If the cuckoo calls from a tree without leaves, sell your cow and buy corn.

Note: The cuckoo bird is giving a warning. A warning that the season to come, like the tree on which it is perched, will be barren. Therefore, a wise person will sell the clan’s riches, which ancient Gaels measured in cows, and buy food. In the north, there is another version of this proverb, “An tráth a ghaireann an chuach ar an sceach lom, díol do bhó agus ceannaigh arbhar.” (When the cuckoo cries on the bare thorn bush, sell your cow and buy corn.)

Ancient Celts were well known for their powers of augury, the ability to foretell the future from the behavior of animals. Some Celtic diviners specialized in bird augury. Diodorus Siculus, an ancient Roman writer, told of Druids who predicted the future from the flight of birds. “An Irish version of the Historia Brittonum, by the Welsh historian Nennius, includes an ancient poem which refers to six Druids who lived at Breagh-magh and who practiced the ‘the watching of birds’.” (Peter Berresford Ellis, The Druids, William P.Eerdsmans Publishing Company, 1994, p. 223.)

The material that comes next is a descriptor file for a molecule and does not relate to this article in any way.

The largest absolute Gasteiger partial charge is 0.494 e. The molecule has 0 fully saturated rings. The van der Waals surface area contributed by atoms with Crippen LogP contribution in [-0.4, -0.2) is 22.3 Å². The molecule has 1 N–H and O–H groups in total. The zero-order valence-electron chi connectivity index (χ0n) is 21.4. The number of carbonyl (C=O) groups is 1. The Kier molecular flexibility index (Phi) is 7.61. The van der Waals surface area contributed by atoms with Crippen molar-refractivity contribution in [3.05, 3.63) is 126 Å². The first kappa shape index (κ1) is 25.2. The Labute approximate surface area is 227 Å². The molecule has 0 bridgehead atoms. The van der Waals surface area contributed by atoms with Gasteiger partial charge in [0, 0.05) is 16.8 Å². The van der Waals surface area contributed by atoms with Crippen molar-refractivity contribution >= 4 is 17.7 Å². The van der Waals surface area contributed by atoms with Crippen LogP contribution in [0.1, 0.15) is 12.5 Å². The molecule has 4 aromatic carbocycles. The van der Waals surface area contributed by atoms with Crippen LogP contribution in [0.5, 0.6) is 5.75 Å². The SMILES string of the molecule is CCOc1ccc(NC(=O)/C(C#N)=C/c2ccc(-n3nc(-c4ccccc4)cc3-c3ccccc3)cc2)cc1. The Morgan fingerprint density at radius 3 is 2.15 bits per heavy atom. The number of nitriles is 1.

Part of this tradition of ‘the watching of birds’ survives in Irish proverbs. Pádraig Ua Maoileoin, who was called an Seabhac (the Hawk), devotes a whole chapter of Seanfhocail na Mumhan to proverbs about birds. He gives proverb # 2259 “An gobadán (nó gobachán) i mbeale cuaiche.” (The sandpiper (or sharp-tongued person) is in the mouth of a cuckoo.) Here, the Hawk is pointing out that in Irish, the words for sandpiper and sharp-tongued person are synonymous. This is a natural artifact of a belief that the behavior of birds influences the lives of people. In other words, Druid gossips (one type of sharp-tongued people) should be good to sandpipers and listen to cuckoos.